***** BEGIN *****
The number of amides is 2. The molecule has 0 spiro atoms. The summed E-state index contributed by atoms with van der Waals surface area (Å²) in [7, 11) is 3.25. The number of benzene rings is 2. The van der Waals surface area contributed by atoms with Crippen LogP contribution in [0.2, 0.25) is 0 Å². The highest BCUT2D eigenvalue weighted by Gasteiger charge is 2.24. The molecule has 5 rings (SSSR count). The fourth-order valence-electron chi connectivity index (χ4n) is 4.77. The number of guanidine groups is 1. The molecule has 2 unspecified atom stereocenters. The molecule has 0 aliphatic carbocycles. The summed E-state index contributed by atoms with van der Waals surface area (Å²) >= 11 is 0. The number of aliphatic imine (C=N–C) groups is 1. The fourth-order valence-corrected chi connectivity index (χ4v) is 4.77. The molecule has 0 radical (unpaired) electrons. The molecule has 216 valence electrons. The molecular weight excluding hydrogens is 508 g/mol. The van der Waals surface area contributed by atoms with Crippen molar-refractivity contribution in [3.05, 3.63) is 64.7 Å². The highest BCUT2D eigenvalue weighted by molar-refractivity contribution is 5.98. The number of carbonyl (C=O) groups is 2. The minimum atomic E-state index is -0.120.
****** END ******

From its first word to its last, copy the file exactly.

The number of amides is 2. The molecule has 0 spiro atoms. The summed E-state index contributed by atoms with van der Waals surface area (Å²) in [7, 11) is 3.25. The number of benzene rings is 2. The van der Waals surface area contributed by atoms with Crippen LogP contribution in [0.2, 0.25) is 0 Å². The highest BCUT2D eigenvalue weighted by Gasteiger charge is 2.24. The molecule has 5 rings (SSSR count). The fourth-order valence-electron chi connectivity index (χ4n) is 4.77. The number of guanidine groups is 1. The molecule has 2 unspecified atom stereocenters. The molecule has 0 aliphatic carbocycles. The summed E-state index contributed by atoms with van der Waals surface area (Å²) >= 11 is 0. The number of aliphatic imine (C=N–C) groups is 1. The fourth-order valence-corrected chi connectivity index (χ4v) is 4.77. The molecule has 0 radical (unpaired) electrons. The molecule has 216 valence electrons. The molecular weight excluding hydrogens is 508 g/mol. The van der Waals surface area contributed by atoms with Crippen molar-refractivity contribution in [3.05, 3.63) is 64.7 Å². The highest BCUT2D eigenvalue weighted by molar-refractivity contribution is 5.98. The number of carbonyl (C=O) groups is 2. The minimum atomic E-state index is -0.120.